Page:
EP 6: Validate the annual load bank documentation to ensure the load test is at least 1 hour and 30 minutes (50% load for 30 minutes, 75% load for 1 hour).
EP 7: Ensure ALL automatic transfer switches (ATS) are inventoried, tested, and documented each month.
EP 10: Record the test result of all retested equipment and devices.
Note: Record test results of all failed equipment that was retested and placed back into service. In our experience, this step is frequently overlooked.
The following are acceptable Joint Commission testing intervals:
- Every 36 months/every 3 years = 36 months from the last event, plus or minus 45 days
- Annually/every 12 months/once a year/every year = 1 year from the last event, plus or minus 30 days
- Every 6 months = 6 months from the last event, plus or minus 20 days
- Quarterly/every quarter = every 3 months, plus or minus 10 days
- Monthly/30-day intervals/every month = 12 times a year, once per calendar month
- Every week = once per calendar week
The Final 10 Minutes: LS 01.02.01 Interim Life Safety Measures (ILSM) (EPs 1-15)
Organizations are required to have an ILSM policy and a risk assessment that identifies when and to what extent Interim Life Safety Measures are implemented.
Interim Life Safety Measures are probably the most underutilized standard in the Life Safety Chapter. There is a purpose, however, for implementing ILSM as they relate to life safety. It’s simply to perform a risk assessment to evaluate an identified deficiency within the organization’s fire alarm system that could not be corrected in four hours or an identified deficiency within the sprinkler system that could not be corrected within 10 hours in a 24-hour period. Identified fire or smoke barrier penetrations are risk-assessed on a case-by-case basis to determine whether implementing ILSM are appropriate. So, you’ll want to have this in place and available.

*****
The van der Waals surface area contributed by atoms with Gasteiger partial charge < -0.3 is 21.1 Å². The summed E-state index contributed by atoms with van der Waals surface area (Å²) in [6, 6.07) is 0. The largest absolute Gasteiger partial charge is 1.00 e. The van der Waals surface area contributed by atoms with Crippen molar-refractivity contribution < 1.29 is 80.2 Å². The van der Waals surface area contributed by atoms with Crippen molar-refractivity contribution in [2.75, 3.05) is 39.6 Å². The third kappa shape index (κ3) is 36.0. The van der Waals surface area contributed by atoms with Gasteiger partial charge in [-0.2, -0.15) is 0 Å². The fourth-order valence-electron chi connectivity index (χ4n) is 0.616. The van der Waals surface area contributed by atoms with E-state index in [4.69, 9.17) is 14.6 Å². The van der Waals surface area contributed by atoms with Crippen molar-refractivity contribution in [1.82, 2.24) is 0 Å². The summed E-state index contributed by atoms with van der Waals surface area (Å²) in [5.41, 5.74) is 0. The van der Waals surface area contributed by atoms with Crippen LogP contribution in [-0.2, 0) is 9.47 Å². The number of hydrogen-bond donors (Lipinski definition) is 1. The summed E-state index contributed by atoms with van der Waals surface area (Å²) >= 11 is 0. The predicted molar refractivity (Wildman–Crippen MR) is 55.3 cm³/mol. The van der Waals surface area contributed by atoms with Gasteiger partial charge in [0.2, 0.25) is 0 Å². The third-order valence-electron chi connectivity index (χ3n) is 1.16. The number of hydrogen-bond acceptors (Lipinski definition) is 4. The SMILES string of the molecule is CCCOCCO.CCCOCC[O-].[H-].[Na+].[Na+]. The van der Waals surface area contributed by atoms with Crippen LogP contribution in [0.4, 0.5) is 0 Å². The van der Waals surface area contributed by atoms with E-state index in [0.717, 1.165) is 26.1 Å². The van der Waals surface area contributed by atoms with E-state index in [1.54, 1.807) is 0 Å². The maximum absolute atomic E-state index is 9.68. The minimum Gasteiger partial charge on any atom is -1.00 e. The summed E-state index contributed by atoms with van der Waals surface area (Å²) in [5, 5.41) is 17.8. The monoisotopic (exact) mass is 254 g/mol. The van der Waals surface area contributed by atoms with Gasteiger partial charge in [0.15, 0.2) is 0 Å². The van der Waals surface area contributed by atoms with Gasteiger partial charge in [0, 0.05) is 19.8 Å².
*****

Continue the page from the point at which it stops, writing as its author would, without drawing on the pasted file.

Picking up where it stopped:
Here are a few last tips for getting these standards organized and through a timely review process.
- Have a copy of the Document Review Checklist, which is provided by the Joint Commission.
- Have all the documentation on hand and organized.
- Lastly, have the subject-matter experts present.
If you’re prepared in this way, the time it takes to address questions and assess your compliance with the standards will be drastically reduced. If you nail your document review to 90 minutes, you will have delivered a knock-out punch in round 1. Now, your surveyor can glide into round 2, the building tour, whistling “Zip-A-Dee-Doo-Dah” for the rest of the day.
About Ken Blackwell, LCSC, CHSP
Ken Blackwell, LCSC, CHSP, is a Senior Consultant with Compass Clinical Consulting. A former Joint Commission surveyor, Ken has surveyed nearly 600 healthcare organizations, including military hospitals and Veterans Health Administration facilities. He has nearly 20 years of experience in the healthcare industry, with expertise in the accreditation and regulatory standards and a commitment to continuous quality improvement in the areas of life safety, fire safety, equipment management, emergency management, utilities management, and safety management. Read more about Ken.